The relationship between attention-deficit/hyperactivity disorder (ADHD) and the risk of alcohol abuse is widely studied. Even though this topic has been of interest for several years, it is heavily debated. We studied various papers and conducted a systematic review using PubMed as the main source of data collection. We found that several studies put forward the concept of a positive association between alcohol abuse and ADHD symptoms, but a minority of them also showed opposing and contradictory results. We discovered that this inconsistency observed in studies could be a result of a biased approach in studies and a subjective attempt in interpretations. These biases could be studied in terms of sample size involved in the analysis, age at which studies are conducted among other statistical parameters. We believe that the deviations in the outcomes prove that the studies may be incomplete and that a standardized method of interpretation is required. Therefore, this paper recommends the need for further research to explore the connection between alcohol abuse in patients showing ADHD symptoms.
Introduction & Background
Coming across kids with aggressive and defiant behavior is not very uncommon, especially when observed in specific situations. These kids face issues in doing simple and normal things like completing homework, eating, or going to bed and are victims of a mental disorder . This reflects the agony of patients suffering from attention-deficit/hyperactivity disorder (ADHD). Recent studies have shown that ADHD can stretch beyond puberty and into adulthood , thus the steps that a patient is willing to take could be beyond our imagination, possibly including alcohol abuse.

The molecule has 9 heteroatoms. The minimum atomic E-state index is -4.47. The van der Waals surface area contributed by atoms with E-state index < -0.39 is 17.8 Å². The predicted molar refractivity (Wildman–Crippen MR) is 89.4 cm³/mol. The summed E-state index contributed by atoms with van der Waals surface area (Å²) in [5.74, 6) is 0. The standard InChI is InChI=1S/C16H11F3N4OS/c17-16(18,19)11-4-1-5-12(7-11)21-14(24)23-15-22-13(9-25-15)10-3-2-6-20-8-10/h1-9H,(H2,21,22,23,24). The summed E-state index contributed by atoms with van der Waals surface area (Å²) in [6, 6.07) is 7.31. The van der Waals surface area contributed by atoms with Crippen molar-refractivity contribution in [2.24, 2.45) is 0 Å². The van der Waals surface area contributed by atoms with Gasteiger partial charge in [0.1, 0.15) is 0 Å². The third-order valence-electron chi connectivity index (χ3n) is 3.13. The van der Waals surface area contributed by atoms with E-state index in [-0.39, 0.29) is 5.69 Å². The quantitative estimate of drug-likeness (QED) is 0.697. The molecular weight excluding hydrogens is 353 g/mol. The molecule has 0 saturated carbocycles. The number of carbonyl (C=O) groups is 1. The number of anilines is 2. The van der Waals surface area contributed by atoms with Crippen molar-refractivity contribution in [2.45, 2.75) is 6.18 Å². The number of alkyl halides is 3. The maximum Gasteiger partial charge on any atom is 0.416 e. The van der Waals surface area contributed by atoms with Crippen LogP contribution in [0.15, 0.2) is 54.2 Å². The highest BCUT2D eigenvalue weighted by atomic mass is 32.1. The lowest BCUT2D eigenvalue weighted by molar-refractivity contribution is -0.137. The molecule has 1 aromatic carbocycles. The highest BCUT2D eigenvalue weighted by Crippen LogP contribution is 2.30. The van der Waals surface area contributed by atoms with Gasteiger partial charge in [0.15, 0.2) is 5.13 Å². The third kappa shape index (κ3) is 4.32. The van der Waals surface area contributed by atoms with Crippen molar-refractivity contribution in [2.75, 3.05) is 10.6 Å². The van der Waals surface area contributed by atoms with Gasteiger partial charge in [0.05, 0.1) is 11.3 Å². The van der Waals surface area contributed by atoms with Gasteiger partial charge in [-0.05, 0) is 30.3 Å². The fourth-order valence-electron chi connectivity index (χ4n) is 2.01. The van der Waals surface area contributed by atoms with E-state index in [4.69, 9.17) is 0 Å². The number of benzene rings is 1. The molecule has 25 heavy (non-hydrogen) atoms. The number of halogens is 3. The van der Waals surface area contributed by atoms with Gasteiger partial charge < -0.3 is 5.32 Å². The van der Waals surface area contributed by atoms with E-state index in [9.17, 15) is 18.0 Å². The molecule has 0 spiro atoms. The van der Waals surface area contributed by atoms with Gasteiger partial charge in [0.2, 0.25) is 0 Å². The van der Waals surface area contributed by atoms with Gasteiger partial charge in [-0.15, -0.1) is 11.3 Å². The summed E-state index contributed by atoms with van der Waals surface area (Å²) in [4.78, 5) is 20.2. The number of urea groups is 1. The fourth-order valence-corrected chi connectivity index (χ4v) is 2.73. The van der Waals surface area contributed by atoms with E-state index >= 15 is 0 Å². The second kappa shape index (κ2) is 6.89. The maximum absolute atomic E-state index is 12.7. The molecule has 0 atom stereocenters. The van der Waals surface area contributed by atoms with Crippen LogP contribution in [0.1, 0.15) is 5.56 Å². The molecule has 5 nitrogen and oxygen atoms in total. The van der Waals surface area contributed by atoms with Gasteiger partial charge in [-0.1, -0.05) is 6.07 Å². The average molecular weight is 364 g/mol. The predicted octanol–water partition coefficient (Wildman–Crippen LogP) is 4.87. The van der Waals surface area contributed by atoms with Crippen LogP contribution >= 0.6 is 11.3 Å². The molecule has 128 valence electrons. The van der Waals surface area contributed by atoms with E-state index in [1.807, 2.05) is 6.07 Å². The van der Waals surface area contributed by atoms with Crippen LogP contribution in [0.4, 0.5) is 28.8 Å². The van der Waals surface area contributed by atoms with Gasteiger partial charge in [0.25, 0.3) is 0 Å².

American Psychiatric Association (2014) reveals that about 5% of children have been diagnosed with ADHD . Even though there has been a lot of research published on ADHD, we are still struggling to understand it completely. There have been reports that indicate that about 2%-8% of ADHD patients are enrolled in a university and that about 37%-60% of the students are heavy drinkers . Thus, it is important to study the risk of alcohol abuse in ADHD patients. Alcohol consumption can be associated with two motives, either to have fun, i.e. positively reinforcing, or to forget about problems, i.e. negatively reinforcing. Poor impulse control, emotional imbalance, problems delaying gratification, and increased sensitivity for immediate returns may lead to heavy drinking in patients suffering from ADHD .
There have been multiple reports published on the correlation between alcohol abuse and ADHD . Alcohol misuse was found to be more frequent in people who were diagnosed with ADHD at the childhood stage  and the misuse can also lead to some personality changes . Brinkman et al. showed that the starting age for alcohol consumption is lower for adolescents suffering from ADHD as opposed to healthy individuals . Another study revealed contradictory results, which stated that the extent of alcohol abuse was less likely in students suffering from ADHD . Thus, a need arises to understand the correlation between alcohol abuse and ADHD patients and its impact across their lifespan.